WHAT manner of man was John Keats, and how did he live the life poetic?
The answer to these questions lies, it seems to me, within the pages of this volume of his letters. These letters provide the main source from which any adequate record of those few short years of poetic production and any sound appreciation of his personality must derive, and if it be contended that they give a one-sided view of his nature, it may fairly be claimed that he himself was the only person properly equipped to offer the material for a just estimate of his character. But Keats himself was making no such offer to the public--'a thing I cannot help looking upon as an Enemy, and which I cannot address without feelings of Hostility' he says in a letter to Reynolds--he was writing freely and frankly to his kinsfolk and his friends, and without restraint to the girl he passionately loved, and nowhere in his correspondence can be found any suggestion of a pose to discount the value of his own unwitting evidence. To hold this view of the biographical importance of the letters is not to detract in any way from the achievements of his biographers. Sir Sidney Colvin and Amy Lowell produced lives of the poet of inestimable moment, and Mr. Middleton Murry in his 'Keats and Shakespeare' has perhaps plumbed greater depths than they in the mind and soul of Keats. Lord Houghton, in whose debt students of literature must ever remain, came nearest to Keats in point of time, having been born when Keats was in his fourteenth year, and he had the advantage of acquaintance with, and assistance from, the poet's friends and contemporaries; yet the stronger of the lights his pages shed upon the life of his subject emanate from the letters he presented rather than from the biographical apparatus in which they are set.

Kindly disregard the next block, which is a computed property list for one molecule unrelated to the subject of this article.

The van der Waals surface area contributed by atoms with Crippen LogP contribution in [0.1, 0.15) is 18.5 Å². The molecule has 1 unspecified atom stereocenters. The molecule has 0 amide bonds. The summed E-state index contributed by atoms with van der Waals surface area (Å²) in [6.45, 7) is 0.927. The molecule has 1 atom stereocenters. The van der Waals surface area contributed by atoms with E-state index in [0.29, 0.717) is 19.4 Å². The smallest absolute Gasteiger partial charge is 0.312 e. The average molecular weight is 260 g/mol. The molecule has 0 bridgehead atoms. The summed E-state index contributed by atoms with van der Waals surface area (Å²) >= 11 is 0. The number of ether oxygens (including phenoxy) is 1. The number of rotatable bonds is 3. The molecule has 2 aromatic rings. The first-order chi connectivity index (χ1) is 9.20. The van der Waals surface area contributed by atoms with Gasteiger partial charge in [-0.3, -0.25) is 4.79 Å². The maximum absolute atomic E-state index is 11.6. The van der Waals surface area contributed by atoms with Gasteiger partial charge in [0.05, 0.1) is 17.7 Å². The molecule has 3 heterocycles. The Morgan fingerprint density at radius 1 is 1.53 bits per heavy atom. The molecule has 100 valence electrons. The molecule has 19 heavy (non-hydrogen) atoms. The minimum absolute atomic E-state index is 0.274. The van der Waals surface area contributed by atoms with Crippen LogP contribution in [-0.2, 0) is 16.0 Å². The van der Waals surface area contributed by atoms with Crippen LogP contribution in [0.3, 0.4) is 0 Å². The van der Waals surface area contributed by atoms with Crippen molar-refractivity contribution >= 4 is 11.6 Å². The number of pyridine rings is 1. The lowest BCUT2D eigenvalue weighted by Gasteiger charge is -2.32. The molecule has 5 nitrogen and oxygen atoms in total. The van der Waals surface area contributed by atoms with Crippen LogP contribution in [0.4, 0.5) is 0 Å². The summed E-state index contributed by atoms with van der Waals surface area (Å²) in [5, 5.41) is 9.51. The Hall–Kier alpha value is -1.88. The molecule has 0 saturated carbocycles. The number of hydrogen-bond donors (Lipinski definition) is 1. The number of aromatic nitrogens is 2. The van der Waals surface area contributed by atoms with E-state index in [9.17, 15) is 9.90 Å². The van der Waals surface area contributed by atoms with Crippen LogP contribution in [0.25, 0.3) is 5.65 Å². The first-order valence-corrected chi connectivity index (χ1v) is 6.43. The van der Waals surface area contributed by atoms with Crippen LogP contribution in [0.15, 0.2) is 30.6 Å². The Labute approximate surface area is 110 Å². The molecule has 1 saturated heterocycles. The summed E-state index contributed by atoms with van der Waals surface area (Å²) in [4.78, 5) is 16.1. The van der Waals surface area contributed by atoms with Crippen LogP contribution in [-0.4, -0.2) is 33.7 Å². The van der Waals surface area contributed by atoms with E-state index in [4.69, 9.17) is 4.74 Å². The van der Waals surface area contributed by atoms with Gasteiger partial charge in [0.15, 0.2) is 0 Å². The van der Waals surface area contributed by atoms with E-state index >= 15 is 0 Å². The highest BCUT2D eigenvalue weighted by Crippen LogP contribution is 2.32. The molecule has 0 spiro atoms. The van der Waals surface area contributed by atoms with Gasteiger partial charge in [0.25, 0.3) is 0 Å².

To Harry Buxton Forman in the first place, and then to Sir Sidney Colvin, is due the credit of gathering and arranging the mass of Keats's correspondence. Neither of